Carter: Turkey should do more against ISIS

American defense secretary urges Turkey to become more active in the air war against Islamic State.

Ben Ariel ,

Ashton Carter
Ashton Carter
Reuters

The United States believes Turkey should become more active in the air war against Islamic State (ISIS), U.S. Defense Secretary Ashton Carter said on Tuesday, according to Reuters.

"We need it to do more within its own territory, so it controls its border, which it has not done effectively since ISIL first arose," Carter told a hearing in Congress, using an acronym for the Islamic State.

"We would like them to operate more both in the air and on the ground. Most of the air operations are not directed at ISIL. They are directed at the PKK," he added, referring to the Kurdistan Workers' Party (PKK) group.

Turkey in recent days has been embroiled in controversy after it downed a Russian fighter jet.

Carter was echoing comments made earlier Tuesday by President Barack Obama, who called for Turkey and Russia to end their dispute over the downing of the Russian fighter jet and focus instead on ISIS.

"I want to be very clear: Turkey is a NATO ally. The U.S. supports Turkish rights to defend itself and its airspace and its territory," Obama said after meeting his Turkish counterpart Recep Tayyip Erdogan in Paris.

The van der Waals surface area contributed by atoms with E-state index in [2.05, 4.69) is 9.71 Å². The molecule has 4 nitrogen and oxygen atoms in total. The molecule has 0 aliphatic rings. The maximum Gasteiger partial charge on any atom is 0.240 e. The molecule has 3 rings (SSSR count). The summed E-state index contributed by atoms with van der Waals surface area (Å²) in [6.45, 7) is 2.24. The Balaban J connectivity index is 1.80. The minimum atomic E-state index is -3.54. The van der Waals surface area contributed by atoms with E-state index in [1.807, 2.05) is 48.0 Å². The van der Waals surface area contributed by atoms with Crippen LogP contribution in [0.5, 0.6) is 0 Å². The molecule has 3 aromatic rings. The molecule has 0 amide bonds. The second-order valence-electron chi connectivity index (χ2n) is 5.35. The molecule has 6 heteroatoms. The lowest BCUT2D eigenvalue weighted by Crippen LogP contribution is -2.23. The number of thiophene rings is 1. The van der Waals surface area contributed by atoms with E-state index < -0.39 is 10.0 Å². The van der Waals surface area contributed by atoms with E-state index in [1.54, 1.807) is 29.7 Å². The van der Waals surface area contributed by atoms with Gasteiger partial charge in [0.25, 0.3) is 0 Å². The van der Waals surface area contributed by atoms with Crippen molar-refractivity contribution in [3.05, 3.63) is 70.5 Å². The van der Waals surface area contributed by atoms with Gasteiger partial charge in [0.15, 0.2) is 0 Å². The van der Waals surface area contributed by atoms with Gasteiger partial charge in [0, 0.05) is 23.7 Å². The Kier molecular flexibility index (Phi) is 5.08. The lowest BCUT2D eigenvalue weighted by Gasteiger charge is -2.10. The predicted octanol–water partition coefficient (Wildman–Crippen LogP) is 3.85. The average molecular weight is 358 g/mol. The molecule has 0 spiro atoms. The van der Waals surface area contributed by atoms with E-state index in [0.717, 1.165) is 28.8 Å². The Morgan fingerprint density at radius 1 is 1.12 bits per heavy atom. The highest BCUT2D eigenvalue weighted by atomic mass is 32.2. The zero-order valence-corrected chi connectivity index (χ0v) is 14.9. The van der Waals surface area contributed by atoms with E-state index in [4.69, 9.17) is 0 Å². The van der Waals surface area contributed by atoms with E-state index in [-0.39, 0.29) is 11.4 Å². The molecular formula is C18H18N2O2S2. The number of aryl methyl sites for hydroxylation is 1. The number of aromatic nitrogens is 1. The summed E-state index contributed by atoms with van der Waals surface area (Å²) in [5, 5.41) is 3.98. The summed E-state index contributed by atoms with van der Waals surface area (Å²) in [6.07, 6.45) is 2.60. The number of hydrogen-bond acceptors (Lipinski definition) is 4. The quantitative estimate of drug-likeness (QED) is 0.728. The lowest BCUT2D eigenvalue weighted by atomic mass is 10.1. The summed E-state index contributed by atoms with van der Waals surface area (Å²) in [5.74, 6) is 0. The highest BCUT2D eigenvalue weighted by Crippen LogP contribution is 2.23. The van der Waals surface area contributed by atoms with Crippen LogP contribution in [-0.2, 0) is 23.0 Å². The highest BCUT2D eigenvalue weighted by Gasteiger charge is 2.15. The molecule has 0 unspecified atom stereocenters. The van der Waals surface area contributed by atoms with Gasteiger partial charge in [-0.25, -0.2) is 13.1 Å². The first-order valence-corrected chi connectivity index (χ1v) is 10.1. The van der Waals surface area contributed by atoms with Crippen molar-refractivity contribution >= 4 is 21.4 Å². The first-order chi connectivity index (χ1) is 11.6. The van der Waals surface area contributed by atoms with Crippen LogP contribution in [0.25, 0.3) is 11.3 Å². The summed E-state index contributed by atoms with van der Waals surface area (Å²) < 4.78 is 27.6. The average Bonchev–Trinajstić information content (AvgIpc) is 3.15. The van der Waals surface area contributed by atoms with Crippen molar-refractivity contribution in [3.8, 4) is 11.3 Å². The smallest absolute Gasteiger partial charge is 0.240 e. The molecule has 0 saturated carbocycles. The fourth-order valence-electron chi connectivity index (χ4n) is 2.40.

"We all have a common enemy and that is ISIL and I want to make sure we focus on that threat," Obama added.

Carter also said earlier Tuesday that the United States is deploying "specialized" troops in Iraq to fight the ISIS, including by leading raids against the jihadists over the border in Syria.

Speaking to the House Armed Services Committee, the Pentagon chief said that a "specialized expeditionary targeting force" was being deployed in Iraq to help Iraqi and Kurdish Peshmerga forces battle ISIS.  

"American special operators bring a unique suite of capabilities that make them force multipliers," Carter said. "Where we find further opportunity to leverage such capability, we are prepared to expand it."

He said the special forces would also be able to intervene in neighboring Syria, where Washington has already announced it is sending about 50 special operations troops.

U.S. special forces have been directly involved in at least one such operation already. In October, dramatic footage emerged of an operation deep inside ISIS territory to free dozens of prisoners slated for execution. The daring operation involved both American and Kurdish special forces, and at least one U.S. serviceman was wounded in the course of the mission.



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